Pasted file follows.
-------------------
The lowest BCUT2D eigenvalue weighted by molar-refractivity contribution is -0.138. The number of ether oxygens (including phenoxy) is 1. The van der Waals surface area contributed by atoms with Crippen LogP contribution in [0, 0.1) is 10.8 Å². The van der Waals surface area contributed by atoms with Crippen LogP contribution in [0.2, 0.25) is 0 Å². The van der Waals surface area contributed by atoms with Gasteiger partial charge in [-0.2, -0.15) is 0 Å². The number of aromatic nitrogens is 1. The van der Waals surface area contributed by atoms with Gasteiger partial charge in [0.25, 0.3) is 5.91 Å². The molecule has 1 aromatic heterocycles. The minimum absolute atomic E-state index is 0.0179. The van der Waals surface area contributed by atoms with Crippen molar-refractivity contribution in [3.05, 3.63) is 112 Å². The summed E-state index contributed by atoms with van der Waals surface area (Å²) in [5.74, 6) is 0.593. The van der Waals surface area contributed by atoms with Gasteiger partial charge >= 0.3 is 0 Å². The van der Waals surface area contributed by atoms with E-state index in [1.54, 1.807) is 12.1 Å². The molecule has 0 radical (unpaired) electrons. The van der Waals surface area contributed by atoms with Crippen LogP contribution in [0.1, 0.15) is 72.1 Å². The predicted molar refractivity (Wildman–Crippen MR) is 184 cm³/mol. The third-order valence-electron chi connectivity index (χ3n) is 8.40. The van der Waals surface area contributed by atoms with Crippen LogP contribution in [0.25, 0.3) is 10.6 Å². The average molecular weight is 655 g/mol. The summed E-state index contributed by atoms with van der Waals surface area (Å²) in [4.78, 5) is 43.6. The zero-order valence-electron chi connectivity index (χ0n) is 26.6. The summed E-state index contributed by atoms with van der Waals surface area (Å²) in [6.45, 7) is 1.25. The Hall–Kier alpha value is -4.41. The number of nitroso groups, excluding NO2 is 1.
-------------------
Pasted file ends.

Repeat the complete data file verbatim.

The lowest BCUT2D eigenvalue weighted by molar-refractivity contribution is -0.138. The number of ether oxygens (including phenoxy) is 1. The van der Waals surface area contributed by atoms with Crippen LogP contribution in [0, 0.1) is 10.8 Å². The van der Waals surface area contributed by atoms with Crippen LogP contribution in [0.2, 0.25) is 0 Å². The van der Waals surface area contributed by atoms with Gasteiger partial charge in [-0.2, -0.15) is 0 Å². The number of aromatic nitrogens is 1. The van der Waals surface area contributed by atoms with Gasteiger partial charge in [0.25, 0.3) is 5.91 Å². The molecule has 1 aromatic heterocycles. The minimum absolute atomic E-state index is 0.0179. The van der Waals surface area contributed by atoms with Crippen molar-refractivity contribution in [3.05, 3.63) is 112 Å². The summed E-state index contributed by atoms with van der Waals surface area (Å²) in [5.74, 6) is 0.593. The van der Waals surface area contributed by atoms with Gasteiger partial charge >= 0.3 is 0 Å². The van der Waals surface area contributed by atoms with E-state index in [1.54, 1.807) is 12.1 Å². The molecule has 0 radical (unpaired) electrons. The van der Waals surface area contributed by atoms with Crippen LogP contribution in [0.1, 0.15) is 72.1 Å². The predicted molar refractivity (Wildman–Crippen MR) is 184 cm³/mol. The third-order valence-electron chi connectivity index (χ3n) is 8.40. The van der Waals surface area contributed by atoms with Crippen LogP contribution in [0.25, 0.3) is 10.6 Å². The average molecular weight is 655 g/mol. The summed E-state index contributed by atoms with van der Waals surface area (Å²) in [4.78, 5) is 43.6. The zero-order valence-electron chi connectivity index (χ0n) is 26.6. The summed E-state index contributed by atoms with van der Waals surface area (Å²) in [6.45, 7) is 1.25. The Hall–Kier alpha value is -4.41. The number of nitroso groups, excluding NO2 is 1.